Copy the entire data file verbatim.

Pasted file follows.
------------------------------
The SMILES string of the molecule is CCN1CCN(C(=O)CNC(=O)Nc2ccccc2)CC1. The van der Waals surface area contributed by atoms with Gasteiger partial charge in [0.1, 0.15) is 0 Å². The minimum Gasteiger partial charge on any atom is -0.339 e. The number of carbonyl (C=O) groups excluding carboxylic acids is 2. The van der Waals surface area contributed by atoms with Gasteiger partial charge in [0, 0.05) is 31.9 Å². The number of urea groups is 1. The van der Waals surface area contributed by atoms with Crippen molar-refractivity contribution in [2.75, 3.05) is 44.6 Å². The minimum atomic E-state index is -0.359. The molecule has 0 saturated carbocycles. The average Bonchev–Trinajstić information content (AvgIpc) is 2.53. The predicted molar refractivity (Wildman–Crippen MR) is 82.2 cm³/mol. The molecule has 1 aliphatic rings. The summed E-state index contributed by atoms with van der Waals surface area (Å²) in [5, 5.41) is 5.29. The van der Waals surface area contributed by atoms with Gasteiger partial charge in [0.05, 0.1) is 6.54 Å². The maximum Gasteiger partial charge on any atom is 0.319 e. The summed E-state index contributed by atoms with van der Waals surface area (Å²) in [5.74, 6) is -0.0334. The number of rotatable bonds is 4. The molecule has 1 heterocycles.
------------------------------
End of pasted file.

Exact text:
The SMILES string of the molecule is CCN1CCN(C(=O)CNC(=O)Nc2ccccc2)CC1. The van der Waals surface area contributed by atoms with Gasteiger partial charge in [0.1, 0.15) is 0 Å². The minimum Gasteiger partial charge on any atom is -0.339 e. The number of carbonyl (C=O) groups excluding carboxylic acids is 2. The van der Waals surface area contributed by atoms with Gasteiger partial charge in [0, 0.05) is 31.9 Å². The number of urea groups is 1. The van der Waals surface area contributed by atoms with Crippen molar-refractivity contribution in [2.75, 3.05) is 44.6 Å². The minimum atomic E-state index is -0.359. The molecule has 0 saturated carbocycles. The average Bonchev–Trinajstić information content (AvgIpc) is 2.53. The predicted molar refractivity (Wildman–Crippen MR) is 82.2 cm³/mol. The molecule has 1 aliphatic rings. The summed E-state index contributed by atoms with van der Waals surface area (Å²) in [5, 5.41) is 5.29. The van der Waals surface area contributed by atoms with Gasteiger partial charge in [0.05, 0.1) is 6.54 Å². The maximum Gasteiger partial charge on any atom is 0.319 e. The summed E-state index contributed by atoms with van der Waals surface area (Å²) in [5.74, 6) is -0.0334. The number of rotatable bonds is 4. The molecule has 1 heterocycles.